Paris has long been renowned for its unfriendly service. But in an effort to make the rude French waiter stereotype a thing of
the past, the Paris
Tourist Board is launching a new charm offensive.
As the world’s number one
holiday destination (with 33
million international visitors a year) and half a million people working in
tourism – that’s 9.5% of the region’s working population – Paris has good
reason to nurture its tourist industry. The etiquette
You Speak Touriste?, aimed at restaurants, hotels, shops and taxi drivers, is designed to
make travellers feel more welcome in the City of Light.
The initiative, launched in June,
includes an easy-to-use website and a printed guide
featuring tips on how to treat the 10 main nationalities that visit the capital.
For example, the guide recommends addressing Brits – the number one visitors to
Paris – by their first name in a friendly manner. Americans expect to be spoken to in
English; Germans desire cleanliness and precise information (as do the Japanese),
while Italians are described as impatient travellers who are fond of excursions. The guide also
includes helpful phrases, key statistics (such as trip length, average spend)
and general information (including preferred meal times).
But just how accurate is this country-specific advice?
“I'd agree with the points regarding friendly service but not the first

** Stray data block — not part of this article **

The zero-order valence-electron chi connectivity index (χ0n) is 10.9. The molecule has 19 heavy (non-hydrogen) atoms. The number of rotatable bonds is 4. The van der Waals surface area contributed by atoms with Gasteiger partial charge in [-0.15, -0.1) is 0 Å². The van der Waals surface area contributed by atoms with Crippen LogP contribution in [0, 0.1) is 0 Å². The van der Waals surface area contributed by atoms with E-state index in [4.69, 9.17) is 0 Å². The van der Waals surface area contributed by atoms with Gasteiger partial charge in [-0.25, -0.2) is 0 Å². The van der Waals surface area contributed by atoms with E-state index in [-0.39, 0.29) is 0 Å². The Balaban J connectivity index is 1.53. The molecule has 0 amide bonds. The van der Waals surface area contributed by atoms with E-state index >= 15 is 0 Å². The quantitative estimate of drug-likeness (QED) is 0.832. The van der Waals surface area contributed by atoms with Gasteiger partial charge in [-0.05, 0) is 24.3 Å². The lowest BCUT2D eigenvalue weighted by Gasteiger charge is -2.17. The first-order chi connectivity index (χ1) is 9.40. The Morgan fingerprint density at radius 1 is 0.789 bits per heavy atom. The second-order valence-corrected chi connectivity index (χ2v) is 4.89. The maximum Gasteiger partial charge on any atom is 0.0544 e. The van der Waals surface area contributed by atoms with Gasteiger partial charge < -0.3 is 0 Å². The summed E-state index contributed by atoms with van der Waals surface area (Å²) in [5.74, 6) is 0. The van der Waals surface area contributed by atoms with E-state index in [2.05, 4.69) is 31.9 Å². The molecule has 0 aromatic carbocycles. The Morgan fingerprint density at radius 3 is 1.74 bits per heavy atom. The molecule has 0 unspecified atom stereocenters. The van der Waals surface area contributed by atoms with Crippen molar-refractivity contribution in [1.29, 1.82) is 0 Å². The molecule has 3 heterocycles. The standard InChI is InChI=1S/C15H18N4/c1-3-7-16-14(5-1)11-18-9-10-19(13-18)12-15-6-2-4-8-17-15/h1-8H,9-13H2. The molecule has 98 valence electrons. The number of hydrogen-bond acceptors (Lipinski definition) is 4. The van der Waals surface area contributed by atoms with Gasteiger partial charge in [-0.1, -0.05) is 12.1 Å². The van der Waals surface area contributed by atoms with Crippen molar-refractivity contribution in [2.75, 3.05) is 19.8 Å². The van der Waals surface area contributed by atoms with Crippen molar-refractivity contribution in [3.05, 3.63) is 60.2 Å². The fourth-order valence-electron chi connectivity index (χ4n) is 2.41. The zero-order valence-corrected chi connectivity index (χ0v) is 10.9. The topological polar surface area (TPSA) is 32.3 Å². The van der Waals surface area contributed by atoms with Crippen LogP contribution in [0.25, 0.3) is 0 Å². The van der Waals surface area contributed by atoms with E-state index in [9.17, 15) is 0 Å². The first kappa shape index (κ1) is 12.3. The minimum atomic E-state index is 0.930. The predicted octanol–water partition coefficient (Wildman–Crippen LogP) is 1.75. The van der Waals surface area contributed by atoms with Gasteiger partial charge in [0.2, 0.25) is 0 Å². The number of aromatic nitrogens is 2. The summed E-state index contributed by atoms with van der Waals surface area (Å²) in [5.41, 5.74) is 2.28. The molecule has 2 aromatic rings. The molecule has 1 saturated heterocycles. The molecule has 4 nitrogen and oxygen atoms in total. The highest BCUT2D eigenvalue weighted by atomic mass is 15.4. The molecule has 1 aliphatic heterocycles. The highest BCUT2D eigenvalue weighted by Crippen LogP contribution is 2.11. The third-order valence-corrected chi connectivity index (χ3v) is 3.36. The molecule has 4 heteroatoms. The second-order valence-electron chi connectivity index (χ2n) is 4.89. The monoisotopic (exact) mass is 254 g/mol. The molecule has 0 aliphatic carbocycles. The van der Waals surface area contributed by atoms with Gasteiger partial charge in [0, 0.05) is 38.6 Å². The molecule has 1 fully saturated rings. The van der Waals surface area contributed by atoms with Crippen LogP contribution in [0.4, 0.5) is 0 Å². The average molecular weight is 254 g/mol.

name thing – I'd find that disconcerting!” said Londoner Malcolm Monteiro while visiting Paris
for the weekend.
According to the guide, visitors from
Spain – the third most frequent visitors to the capital – expect to be spoken
to in Spanish. Pere Solé from
Barcelona, a regular visitor to the city, doesn’t agree but said more effort
could be made by waiters when foreigners try to speak French.
“I know French requires good pronunciation to be understood but come on! Croissant, café... even with the worst
Spanish accent you should be able to understand that!” he said somewhat
exasperated. “Paris is one of the top tourist destinations in the world so
anything that can help improve things in that area should be welcomed.”
Monteiro, however, was not as convinced, explaining that bad service is part of
Paris’ charm. “I'm not sure Paris needs the guide to be honest. Levels of
service are a cultural thing and don't need to be messed with.”
Kim Laidlaw is the Paris Localite for BBC Travel. She also writes www.unlockparis.com.